Wednesday, June 4, 2014


"Happy 5th birthday Kai!  Love, Dad."
Julian Herndon, RTC-SFSU

Over the past few days, I've been able to catch up with my old friend, Julian Herndon.  Although Julian and I attended USC as undergraduate students,  it wasn't until our 2004 cruise on the R/V Kilo Moana, that we really got to know each other and became good friends.  We had some of the same classes together while we were in college, but ironically our paths never crossed.  He's has a great sense of humor and some of the best stories I've ever heard.  He's lived in Los Angeles, San Francisco and Costa Rica, and has set foot on every continent except for Africa. After his time at USC, he followed Dr. Cochlan up to San Francisco State University, where he earned his Masters degree in marine biology and went on to become Dr. Cochlan's research technician and associate.   The two of them remain very close as colleagues and friends, with Dr. Cochlan being Julian's son's Godfather.  Today is Kai's 5th birthday, and all of us want to wish the little guy a great day.  Kai, your dad misses you very much and is very excited to see you, your sisters, and your mom. You have a great dad.

I've been thinking about writing this for the past few days...  As Julian and I caught up on in each other's lives, I began to realize the sacrifice that is made by these researchers and their families. While this is part of the job, as it is the case with many other professions, it can take a toll on everyone involved.  Sometimes, experiments can run into and through weekends (and sometimes holidays). Birthdays and graduations are missed, yet the families of these researchers remain strong and understanding through it all.  

Oceanographic research is not easy.  Once a project is funded, it may take months to plan the trip. Chemicals must be ordered and equipment packed. Experimental techniques are performed in the lab before going to sea.  Bills must be scheduled for payment, mail put on hold, and pets looked after. While at sea, there is a disconnect. Life cannot be dealt with quickly -- rather, life is put on hold.  Added responsibilities often fall on the families at home. After the trip, there's many more months of data crunching and writing reports on their findings, yet the families remain supportive.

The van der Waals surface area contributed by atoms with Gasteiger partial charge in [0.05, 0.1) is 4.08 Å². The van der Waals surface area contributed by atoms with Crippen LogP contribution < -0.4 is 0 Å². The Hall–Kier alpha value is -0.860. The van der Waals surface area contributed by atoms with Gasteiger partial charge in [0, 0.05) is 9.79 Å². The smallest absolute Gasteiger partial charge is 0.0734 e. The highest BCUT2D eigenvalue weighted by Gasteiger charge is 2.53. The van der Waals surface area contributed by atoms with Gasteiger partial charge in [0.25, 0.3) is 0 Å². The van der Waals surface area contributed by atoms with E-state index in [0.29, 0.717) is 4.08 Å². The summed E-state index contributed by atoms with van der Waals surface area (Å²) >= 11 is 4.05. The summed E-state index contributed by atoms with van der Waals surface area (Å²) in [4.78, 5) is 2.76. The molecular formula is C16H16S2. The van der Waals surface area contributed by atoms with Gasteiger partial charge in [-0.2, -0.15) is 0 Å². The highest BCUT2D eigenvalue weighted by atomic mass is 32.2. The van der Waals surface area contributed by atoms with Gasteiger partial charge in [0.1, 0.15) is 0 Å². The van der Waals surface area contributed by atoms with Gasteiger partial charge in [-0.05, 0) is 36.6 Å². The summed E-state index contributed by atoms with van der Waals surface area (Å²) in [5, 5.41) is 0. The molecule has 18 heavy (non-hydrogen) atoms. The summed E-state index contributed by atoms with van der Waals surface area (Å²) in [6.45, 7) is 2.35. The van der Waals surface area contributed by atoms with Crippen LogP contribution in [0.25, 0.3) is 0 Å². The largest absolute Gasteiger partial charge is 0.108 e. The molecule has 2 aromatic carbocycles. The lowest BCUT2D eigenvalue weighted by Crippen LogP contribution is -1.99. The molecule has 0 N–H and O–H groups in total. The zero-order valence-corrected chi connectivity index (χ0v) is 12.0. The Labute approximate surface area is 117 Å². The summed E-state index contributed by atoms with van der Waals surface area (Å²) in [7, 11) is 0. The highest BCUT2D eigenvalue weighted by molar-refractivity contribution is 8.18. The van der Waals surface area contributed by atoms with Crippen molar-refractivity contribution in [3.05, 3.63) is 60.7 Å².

L to R: Trey Joyner (NPMM), ResTech 
Keith Shadle, and Hannah Glover 
I want to tell you about my colleague and fellow teacher at sea, Trey Joyner... He has a wonderful wife, and four young kids waiting for him at home (along with a new pooch, named Archie).  Every day as we sit next to each other to discuss what to write in our blogs, pictures of his kids crawl across his laptop.  Some of those pictures show Trey and his family during last summer's RV trip across the U.S.  One day, he showed me a video clip of him and his family on a cliff at Tower Rock in Washington.  His wife Laura, can be seen, protectively putting her arms around one of the kids, making sure that he was safe.  She's back home in Tennessee, (I'm sure) ready to welcome home Trey with open arms. He misses all of you, too.

The Herndon and Joyner families are just two examples of the support we all need to conduct this research. Without our families, where would we be?  We are so thankful for their support and understanding while we are away at sea.  We look forward to being home with you soon.  


Laura Filliger of URI is packing
up for the end of the cruise. 
Today has been a day of breaking down equipment and packing up.  The incubators have been washed down and are currently drying on the deck. Filtration racks are being dismantled as I am tying this post. Bottles used in the experiments are being rinsed with acid for storage.  The radiation van is cleaned up and the white boxes on deck are being loaded up with instruments. Today, we also sampled for the last time, water from the Terminator and from the domoic acid experiment.  It's a bittersweet feeling.

Charles Wingert of RTC-SFSU is seen
here packing equipment in the rad van.
We are currently continuing our cruise through the Strait toward Seattle.  We are steaming slowly and will reach our last two stations in the morning.  Tomorrow will see our last CTD casts take place.  After lunch, we will pack up more equipment--probably working late into the evening, so that we can unload once we dock at the University of Washington.

Empty incubators drying on
the deck of the R/V Melville.
Thank you again for reading.  We certainly appreciate your visits to my blog.

I'll do my best to get an entry in tomorrow as we transform the lab back into an empty space...for the next group to sail on the "Salty Ship."

R/V Melville Cruise 1403 - Ocean Acidification Research Team,
May - June 2014.

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